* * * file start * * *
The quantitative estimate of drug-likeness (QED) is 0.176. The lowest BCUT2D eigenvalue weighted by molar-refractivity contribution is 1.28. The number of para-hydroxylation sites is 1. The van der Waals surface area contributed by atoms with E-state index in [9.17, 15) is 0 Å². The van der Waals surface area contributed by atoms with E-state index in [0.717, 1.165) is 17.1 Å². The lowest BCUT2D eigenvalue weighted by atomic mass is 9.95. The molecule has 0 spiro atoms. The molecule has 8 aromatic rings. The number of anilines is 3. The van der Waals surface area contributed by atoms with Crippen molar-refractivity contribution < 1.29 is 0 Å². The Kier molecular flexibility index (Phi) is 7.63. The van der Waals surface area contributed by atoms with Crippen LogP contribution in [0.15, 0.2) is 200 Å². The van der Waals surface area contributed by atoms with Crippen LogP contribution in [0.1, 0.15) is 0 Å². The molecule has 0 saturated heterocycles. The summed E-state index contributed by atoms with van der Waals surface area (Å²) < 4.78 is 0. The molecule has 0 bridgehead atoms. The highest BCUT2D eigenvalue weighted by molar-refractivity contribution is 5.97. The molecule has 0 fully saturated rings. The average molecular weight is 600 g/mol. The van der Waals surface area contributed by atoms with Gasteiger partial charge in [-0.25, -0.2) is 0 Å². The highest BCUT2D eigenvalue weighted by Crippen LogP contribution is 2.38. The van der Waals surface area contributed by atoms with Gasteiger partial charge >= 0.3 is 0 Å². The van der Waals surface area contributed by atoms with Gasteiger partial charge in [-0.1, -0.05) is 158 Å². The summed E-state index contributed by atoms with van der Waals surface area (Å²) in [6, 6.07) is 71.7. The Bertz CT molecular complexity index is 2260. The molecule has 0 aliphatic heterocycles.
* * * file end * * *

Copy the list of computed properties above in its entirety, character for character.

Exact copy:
The quantitative estimate of drug-likeness (QED) is 0.176. The lowest BCUT2D eigenvalue weighted by molar-refractivity contribution is 1.28. The number of para-hydroxylation sites is 1. The van der Waals surface area contributed by atoms with E-state index in [9.17, 15) is 0 Å². The van der Waals surface area contributed by atoms with E-state index in [0.717, 1.165) is 17.1 Å². The lowest BCUT2D eigenvalue weighted by atomic mass is 9.95. The molecule has 0 spiro atoms. The molecule has 8 aromatic rings. The number of anilines is 3. The van der Waals surface area contributed by atoms with Crippen molar-refractivity contribution < 1.29 is 0 Å². The Kier molecular flexibility index (Phi) is 7.63. The van der Waals surface area contributed by atoms with Crippen LogP contribution in [0.15, 0.2) is 200 Å². The van der Waals surface area contributed by atoms with Crippen LogP contribution in [0.1, 0.15) is 0 Å². The molecule has 0 saturated heterocycles. The summed E-state index contributed by atoms with van der Waals surface area (Å²) < 4.78 is 0. The molecule has 0 bridgehead atoms. The highest BCUT2D eigenvalue weighted by molar-refractivity contribution is 5.97. The molecule has 0 fully saturated rings. The average molecular weight is 600 g/mol. The van der Waals surface area contributed by atoms with Gasteiger partial charge in [-0.25, -0.2) is 0 Å². The highest BCUT2D eigenvalue weighted by Crippen LogP contribution is 2.38. The van der Waals surface area contributed by atoms with Gasteiger partial charge >= 0.3 is 0 Å². The van der Waals surface area contributed by atoms with Gasteiger partial charge in [-0.1, -0.05) is 158 Å². The summed E-state index contributed by atoms with van der Waals surface area (Å²) in [6, 6.07) is 71.7. The Bertz CT molecular complexity index is 2260. The molecule has 0 aliphatic heterocycles.